If the RCPCH concludes that the risk for children, and from children, is significantly less than it is for other respiratory viruses, and when we look at the 22 EU countries who are reopening schools there has been no second spike of infection, so our position is that school’s should open. But socially distant classrooms are not scientifically justified, or morally justified when we take into account healthy child development.
A common sense strategy put together by the Alliance for Natural Health for school reopening, using all of the available evidence, could look like this:
Staged school reopening – youngest ages, smaller schools first – just in case of an increase in infection rates
Infra-red temperature recording twice a day at school (e.g. start and finish) – no contact, no increased surveillance, but makes people feel safer
Normal handwashing with regular soap (don’t overdo it, or use toxic anti-bacterials on kids skin that cause rashes and remove all ‘normal’ bacteria)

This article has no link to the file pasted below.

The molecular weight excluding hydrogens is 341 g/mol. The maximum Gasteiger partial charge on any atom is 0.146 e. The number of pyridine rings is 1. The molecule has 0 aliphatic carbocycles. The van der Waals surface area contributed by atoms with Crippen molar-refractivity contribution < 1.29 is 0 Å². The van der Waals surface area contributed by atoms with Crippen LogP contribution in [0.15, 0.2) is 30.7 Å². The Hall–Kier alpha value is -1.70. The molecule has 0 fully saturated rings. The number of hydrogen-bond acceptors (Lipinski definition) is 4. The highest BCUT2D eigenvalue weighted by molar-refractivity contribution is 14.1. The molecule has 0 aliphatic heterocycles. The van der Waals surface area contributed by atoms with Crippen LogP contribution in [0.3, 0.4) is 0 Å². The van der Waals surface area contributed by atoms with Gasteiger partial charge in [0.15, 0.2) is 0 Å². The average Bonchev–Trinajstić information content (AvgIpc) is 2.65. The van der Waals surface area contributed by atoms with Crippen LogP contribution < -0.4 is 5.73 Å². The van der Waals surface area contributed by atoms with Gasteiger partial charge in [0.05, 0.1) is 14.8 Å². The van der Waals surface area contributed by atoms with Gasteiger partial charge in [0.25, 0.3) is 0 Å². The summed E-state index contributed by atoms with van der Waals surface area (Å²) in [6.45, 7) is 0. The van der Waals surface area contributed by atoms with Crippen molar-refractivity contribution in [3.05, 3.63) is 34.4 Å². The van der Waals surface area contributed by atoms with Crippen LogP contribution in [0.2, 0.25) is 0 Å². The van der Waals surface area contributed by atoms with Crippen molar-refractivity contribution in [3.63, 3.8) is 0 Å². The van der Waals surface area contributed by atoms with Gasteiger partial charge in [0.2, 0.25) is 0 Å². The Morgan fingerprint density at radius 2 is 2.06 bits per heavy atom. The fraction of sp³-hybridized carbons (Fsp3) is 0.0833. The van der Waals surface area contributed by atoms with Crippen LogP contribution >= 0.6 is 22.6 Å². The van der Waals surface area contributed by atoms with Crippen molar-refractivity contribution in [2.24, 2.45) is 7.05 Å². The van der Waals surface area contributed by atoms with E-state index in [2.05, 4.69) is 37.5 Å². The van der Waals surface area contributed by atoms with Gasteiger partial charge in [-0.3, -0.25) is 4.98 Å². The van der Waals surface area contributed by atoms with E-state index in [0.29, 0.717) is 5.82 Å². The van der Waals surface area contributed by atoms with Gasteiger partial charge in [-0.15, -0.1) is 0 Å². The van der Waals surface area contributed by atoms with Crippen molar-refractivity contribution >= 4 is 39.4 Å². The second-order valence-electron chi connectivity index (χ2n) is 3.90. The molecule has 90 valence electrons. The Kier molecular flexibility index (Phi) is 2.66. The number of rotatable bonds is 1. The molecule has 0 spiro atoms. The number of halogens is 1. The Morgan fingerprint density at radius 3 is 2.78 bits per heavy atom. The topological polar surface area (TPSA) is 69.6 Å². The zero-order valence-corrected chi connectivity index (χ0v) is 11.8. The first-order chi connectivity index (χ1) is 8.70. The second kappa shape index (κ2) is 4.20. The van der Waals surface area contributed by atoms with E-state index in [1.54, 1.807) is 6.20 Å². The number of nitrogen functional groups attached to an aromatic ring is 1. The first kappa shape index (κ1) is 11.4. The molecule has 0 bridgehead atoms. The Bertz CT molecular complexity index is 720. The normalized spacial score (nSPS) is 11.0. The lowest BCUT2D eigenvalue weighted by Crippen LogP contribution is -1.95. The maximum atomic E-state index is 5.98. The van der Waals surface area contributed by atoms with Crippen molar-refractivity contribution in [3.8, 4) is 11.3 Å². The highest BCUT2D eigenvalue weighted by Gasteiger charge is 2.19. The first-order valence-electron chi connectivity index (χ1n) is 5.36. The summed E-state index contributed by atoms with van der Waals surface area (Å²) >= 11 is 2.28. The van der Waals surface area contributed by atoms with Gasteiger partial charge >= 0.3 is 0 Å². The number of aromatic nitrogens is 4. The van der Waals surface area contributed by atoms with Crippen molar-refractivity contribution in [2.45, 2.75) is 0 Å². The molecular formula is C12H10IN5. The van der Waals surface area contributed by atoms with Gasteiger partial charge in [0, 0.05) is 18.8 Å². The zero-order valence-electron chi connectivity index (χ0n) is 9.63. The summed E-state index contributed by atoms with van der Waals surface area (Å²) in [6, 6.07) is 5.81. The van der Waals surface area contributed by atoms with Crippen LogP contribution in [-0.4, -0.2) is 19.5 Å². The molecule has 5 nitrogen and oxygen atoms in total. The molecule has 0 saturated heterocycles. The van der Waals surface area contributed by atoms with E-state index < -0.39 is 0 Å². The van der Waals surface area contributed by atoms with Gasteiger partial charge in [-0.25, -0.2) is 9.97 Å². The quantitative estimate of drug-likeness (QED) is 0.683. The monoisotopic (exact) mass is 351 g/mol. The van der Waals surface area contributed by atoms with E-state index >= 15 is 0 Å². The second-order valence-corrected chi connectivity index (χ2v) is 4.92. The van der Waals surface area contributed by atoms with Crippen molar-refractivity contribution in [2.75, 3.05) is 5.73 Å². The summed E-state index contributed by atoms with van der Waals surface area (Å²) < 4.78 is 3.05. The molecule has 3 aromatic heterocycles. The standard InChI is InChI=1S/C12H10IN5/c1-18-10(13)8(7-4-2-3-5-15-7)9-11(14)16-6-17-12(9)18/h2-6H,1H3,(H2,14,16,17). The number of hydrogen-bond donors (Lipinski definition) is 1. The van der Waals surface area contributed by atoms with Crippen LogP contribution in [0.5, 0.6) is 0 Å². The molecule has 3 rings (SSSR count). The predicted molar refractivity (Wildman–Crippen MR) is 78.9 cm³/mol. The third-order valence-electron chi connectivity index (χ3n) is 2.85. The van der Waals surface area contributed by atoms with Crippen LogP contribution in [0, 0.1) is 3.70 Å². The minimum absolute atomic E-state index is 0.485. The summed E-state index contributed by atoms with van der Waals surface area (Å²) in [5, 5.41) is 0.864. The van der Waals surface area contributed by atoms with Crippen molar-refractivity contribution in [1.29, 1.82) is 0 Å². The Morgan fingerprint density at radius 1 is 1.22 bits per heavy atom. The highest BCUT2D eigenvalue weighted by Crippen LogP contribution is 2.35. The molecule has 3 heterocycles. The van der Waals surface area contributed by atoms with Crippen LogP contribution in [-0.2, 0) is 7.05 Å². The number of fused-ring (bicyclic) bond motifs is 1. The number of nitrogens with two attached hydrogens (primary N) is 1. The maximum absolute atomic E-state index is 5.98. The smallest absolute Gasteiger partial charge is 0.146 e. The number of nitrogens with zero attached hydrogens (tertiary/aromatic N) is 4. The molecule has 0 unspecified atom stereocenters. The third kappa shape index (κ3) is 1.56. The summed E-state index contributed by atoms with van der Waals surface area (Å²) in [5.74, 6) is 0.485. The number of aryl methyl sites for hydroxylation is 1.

Staff trained to identify and report symptoms (to kick off track and trace)
Test, track and tracing system must be in place (apparently it’s imminent)
Quarantining following identified cases and exposures
Antibody testing offered to staff who have previously experienced Covid-like symptoms
No social distancing in classes, but additional time spent outdoors (normal activities) social distancing in schools and nurseries is #NotOk.
Staff considered ‘extremely’ vulnerable who have received a doctor’s letter should avoid returning to schools Mask use by staff optional, although visors that don’t interfere with non-verbal communication are preferable if a mask is chosen. The variable science does not warrant mask use outside of a critical care environment – have a read of this6.